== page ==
I'm now 'enjoying' Ion Idriess' raw and gritty account of his time with the 5th Light Horse, AIF, in Gallipoli, Sinai and Palestine. A very worthwhile read to get a sense of the horrors endured by the common soldier in this theatre of war.
Having been wounded twice on the Gallipoli peninsular, Idriess find himself convalescing in Egypt. As Gallipoli had been evacuated by this time (March 1916) the 5th finds itself stationed near the old battlefield of Tel-el-Kebir (1882):
Close by is the old battlefield of Tel-el-Kebir. Remnants of buttons, bullets, bayonets and cartridge cases are littered there while yellowed skulls show where the Khamseens have blown the sand away. The scurrying winds have uncovered old bodies in an uncanny state of preservation, surely due to some chemical preservative in the sands. Several boys looked mustily young and sleeping. It was a shock to see them, so still and quiet and old. They gave me an uneasy impression that from some aloof world they were accusing me-and really I never knew they once existed. Our boys buried them deep.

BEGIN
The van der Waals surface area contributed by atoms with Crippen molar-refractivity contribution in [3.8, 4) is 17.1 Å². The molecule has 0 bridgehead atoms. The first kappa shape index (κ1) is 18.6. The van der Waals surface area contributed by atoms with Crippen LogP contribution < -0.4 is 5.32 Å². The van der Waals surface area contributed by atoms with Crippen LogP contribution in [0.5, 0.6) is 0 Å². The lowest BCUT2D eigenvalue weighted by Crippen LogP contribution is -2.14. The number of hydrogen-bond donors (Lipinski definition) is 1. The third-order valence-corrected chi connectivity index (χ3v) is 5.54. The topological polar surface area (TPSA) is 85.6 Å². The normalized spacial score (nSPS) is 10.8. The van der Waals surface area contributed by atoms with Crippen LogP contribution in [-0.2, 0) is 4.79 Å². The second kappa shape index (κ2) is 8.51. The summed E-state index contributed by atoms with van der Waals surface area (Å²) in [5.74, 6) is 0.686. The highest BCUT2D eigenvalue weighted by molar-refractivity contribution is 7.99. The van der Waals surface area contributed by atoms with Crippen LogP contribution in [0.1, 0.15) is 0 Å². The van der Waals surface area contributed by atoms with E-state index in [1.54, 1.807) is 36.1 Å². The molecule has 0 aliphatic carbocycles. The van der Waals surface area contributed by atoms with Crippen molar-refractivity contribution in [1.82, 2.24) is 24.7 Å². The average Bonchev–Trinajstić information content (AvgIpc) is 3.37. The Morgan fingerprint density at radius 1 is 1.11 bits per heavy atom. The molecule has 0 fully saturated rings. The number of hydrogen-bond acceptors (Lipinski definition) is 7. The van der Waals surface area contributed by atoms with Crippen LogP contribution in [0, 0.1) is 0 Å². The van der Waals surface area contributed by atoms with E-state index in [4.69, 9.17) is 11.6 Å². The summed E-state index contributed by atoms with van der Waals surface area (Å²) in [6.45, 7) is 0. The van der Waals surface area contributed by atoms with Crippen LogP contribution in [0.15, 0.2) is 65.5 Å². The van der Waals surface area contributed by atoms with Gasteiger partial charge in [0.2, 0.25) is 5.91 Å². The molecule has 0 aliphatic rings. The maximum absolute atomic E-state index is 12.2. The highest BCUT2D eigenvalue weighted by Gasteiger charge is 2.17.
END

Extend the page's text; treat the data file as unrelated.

A few days later, while drilling in the sand-swept desert, an officer remarked, 'A man will never need a grave dug if he is shot in this desert."
Ion Idriess, The Desert Column: Leaves from the Diary of an Australian Trooper in Gallipoli, Sinai and Palestine, Angus and Robertson Ltd, 1934, Sydney, pp. 69-71.
Anyway, with all this wonderful inspiration, I've managed to get my first British infantry brigade together for If the Lord Spares Us. It's nominally a brigade of the 42nd (East Lancashire) Territorial Division. Here's a few of my typically fuzzy (Sorry! Must buy a decent camera) pics:
Here's the result. The paint job leaves a lot to be desired - I hope to add some detail and better AFV-style weathering when I learn how to do it!